BRUNSWICK COUNTY, NC (WWAY) – The practice of seismic air testing that helps companies find oil and gas in open water could begin along coastlines like North Carolina’s.This change has many from national to local levels fired up.
The approval places 5 companies closer to gain permits to test in Atlantic waters. For many, the move seems like a clear act of agencies like NOAA to not listen to the hundreds of local governments that have opposed the practice.
“It’s infuriating because they are clearly not listening to us,” said Pete Key President of Brunswick Environmental Action Team (BEAT).
In April 2017, President Trump reopened the chance for surveys and testing in Atlantic waters. That led us to now, NOAA’s National Marine Fisheries Service has provided the green-light for five companies to move forward with the application process.
North Carolina’s Petroleum Council (NCPC) applauding the move.
“The U.S. needs to know what energy resources exist off of our shores,” said the Council’s Executive Director David McGowan III. “The oil and natural gas industry remains committed to improving the scientific understanding of the impacts of our operations on marine life, while responsibly producing oil and gas resources to meet our nation’s energy needs.”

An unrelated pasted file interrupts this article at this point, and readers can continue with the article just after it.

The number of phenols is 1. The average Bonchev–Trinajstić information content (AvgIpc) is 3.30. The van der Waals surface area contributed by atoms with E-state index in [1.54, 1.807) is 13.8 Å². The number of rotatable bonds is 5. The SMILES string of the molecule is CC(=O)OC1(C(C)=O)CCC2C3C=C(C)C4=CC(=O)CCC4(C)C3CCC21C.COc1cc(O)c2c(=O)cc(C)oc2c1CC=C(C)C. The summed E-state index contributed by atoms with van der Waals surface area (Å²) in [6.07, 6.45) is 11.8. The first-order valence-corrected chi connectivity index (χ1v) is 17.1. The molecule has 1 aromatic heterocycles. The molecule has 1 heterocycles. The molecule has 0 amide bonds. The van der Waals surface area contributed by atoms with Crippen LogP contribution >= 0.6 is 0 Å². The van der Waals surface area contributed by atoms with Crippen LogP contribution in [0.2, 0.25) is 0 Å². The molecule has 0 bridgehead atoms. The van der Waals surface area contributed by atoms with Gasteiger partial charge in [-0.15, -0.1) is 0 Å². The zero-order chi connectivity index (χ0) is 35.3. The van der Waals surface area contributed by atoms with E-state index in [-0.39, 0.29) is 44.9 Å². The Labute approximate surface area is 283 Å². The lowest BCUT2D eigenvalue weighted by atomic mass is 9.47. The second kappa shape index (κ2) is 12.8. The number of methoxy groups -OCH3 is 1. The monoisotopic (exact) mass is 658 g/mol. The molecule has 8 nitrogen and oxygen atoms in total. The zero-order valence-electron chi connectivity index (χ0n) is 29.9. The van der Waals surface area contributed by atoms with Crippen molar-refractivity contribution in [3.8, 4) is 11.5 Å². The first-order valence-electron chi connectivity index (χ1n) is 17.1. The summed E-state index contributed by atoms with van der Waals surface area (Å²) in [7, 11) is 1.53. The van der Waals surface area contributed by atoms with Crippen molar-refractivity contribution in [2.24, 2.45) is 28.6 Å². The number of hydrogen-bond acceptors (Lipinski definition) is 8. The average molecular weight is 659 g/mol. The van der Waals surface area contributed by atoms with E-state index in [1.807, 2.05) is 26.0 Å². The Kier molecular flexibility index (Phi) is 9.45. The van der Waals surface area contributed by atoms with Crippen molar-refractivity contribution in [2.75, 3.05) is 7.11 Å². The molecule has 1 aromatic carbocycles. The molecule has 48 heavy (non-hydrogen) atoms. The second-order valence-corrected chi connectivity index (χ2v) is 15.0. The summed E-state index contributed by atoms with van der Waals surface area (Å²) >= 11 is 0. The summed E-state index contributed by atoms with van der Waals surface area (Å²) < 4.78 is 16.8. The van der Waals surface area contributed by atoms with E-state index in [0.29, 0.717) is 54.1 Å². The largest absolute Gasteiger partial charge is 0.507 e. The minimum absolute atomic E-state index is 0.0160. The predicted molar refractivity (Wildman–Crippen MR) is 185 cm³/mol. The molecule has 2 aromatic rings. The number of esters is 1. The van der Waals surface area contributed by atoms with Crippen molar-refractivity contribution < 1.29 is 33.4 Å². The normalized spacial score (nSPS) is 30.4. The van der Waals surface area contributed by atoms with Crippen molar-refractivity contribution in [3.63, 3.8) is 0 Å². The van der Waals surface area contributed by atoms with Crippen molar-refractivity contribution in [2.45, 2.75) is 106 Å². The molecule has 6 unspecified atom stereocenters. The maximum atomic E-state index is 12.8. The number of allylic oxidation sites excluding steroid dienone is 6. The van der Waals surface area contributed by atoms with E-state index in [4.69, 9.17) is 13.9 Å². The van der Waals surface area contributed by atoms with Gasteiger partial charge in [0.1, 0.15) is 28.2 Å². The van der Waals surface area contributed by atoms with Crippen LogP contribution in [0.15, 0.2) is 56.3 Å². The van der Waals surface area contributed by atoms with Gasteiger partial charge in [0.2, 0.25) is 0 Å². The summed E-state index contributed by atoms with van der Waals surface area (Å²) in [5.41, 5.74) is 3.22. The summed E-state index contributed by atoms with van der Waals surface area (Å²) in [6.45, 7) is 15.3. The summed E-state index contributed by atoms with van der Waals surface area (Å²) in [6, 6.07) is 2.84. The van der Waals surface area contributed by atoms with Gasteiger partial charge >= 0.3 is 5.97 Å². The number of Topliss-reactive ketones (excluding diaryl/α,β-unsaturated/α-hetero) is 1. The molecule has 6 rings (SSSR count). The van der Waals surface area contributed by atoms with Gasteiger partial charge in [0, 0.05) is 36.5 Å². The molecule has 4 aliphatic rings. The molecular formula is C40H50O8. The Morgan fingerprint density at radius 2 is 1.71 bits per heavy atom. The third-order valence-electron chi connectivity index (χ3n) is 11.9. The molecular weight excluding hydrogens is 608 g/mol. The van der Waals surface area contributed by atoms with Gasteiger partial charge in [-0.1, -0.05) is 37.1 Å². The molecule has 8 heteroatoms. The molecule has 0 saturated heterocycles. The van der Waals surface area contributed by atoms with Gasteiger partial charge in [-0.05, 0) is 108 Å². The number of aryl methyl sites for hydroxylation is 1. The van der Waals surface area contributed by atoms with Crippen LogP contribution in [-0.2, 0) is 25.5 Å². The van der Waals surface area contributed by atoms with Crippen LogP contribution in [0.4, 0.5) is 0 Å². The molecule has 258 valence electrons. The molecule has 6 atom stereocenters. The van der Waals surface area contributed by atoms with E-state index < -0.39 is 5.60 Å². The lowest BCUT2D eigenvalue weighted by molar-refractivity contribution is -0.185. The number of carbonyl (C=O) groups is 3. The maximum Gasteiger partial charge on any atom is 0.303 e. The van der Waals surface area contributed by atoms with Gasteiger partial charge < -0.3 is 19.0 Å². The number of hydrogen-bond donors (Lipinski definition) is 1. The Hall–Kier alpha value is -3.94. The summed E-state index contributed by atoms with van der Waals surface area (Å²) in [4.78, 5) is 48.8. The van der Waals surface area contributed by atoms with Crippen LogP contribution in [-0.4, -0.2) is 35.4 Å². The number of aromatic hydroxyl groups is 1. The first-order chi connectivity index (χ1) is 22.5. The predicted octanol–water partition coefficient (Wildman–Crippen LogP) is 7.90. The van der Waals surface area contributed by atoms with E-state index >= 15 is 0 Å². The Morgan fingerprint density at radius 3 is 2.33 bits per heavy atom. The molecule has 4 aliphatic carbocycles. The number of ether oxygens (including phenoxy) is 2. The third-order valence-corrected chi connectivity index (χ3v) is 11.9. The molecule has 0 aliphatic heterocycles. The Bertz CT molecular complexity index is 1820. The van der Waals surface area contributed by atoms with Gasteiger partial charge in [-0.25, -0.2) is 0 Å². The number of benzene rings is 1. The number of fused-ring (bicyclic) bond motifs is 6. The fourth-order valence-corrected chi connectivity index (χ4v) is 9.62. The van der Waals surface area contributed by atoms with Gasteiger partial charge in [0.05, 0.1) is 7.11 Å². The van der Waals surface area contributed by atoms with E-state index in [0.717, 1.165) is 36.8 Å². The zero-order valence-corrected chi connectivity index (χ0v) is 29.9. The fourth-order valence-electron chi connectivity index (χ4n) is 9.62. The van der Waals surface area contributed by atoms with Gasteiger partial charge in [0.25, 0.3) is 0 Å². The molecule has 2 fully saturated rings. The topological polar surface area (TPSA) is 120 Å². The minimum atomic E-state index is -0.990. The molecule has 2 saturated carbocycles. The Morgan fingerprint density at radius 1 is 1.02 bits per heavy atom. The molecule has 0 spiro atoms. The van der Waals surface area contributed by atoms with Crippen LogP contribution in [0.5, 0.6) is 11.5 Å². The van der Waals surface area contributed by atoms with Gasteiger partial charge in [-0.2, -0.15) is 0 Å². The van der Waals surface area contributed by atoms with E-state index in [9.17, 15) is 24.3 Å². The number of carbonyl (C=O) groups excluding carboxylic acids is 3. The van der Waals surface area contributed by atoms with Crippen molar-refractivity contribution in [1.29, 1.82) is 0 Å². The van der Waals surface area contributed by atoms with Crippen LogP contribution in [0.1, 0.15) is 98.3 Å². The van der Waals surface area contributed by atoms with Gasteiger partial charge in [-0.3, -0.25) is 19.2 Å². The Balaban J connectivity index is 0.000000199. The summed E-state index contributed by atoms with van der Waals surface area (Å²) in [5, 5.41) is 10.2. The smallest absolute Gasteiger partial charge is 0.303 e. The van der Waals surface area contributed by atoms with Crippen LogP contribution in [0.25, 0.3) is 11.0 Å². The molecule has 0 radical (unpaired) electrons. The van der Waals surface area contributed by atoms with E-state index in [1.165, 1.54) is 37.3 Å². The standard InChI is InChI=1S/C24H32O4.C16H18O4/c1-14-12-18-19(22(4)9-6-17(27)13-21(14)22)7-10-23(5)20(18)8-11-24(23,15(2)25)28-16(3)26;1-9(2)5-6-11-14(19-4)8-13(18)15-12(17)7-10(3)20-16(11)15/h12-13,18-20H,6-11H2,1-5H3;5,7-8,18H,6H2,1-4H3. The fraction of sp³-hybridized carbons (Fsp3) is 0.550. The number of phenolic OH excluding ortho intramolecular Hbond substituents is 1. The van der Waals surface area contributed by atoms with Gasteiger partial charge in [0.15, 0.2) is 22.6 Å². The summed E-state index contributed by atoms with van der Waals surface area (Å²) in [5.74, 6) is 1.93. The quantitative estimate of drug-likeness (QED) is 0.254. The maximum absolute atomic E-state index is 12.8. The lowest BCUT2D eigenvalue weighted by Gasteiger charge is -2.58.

Key says there is nothing responsibly safe about the method.
“For every ten seconds, 24 hours a day, seven days a week for possibly months on end they could be towing these buoys that emit a sound that is Earth-shatteringly deafening,” said Key. “The disruption that it’s going to have on marine life underneath the, it doesn’t take a scientist to figure that out.”
NCPC cites the Bureau of Ocean Energy Management saying the there is no proof the testing harms marine life.
“There has been no demonstration of population level effects to marine life from seismic or other geophysical survey activity, individually or cumulatively,” said McGowan.
Key combats that finding and the regulations that require spotter be placed on these surveys to make sure marine life is not in the area when the seismic airwaves are sent through the water.
“Say it’s night now, well you’re not going to be able to see a whale or see a dolphin and we’re going to be criss-crossing these patterns over the migratory paths of the Wright whale and the Atlantic bottle-nosed dolphin,” said Key.
The BOEM is now the lone agency between these geo-surveying companies from beginning to conduct tests and data in the Atlantic. Communities like New Hanover County, echo their opposition to the practice.
“The worst thing that could happen here is that we have offshore drilling and a spill happen like what happened in the Gulf,” said county commission chairman Jonathan Barfield.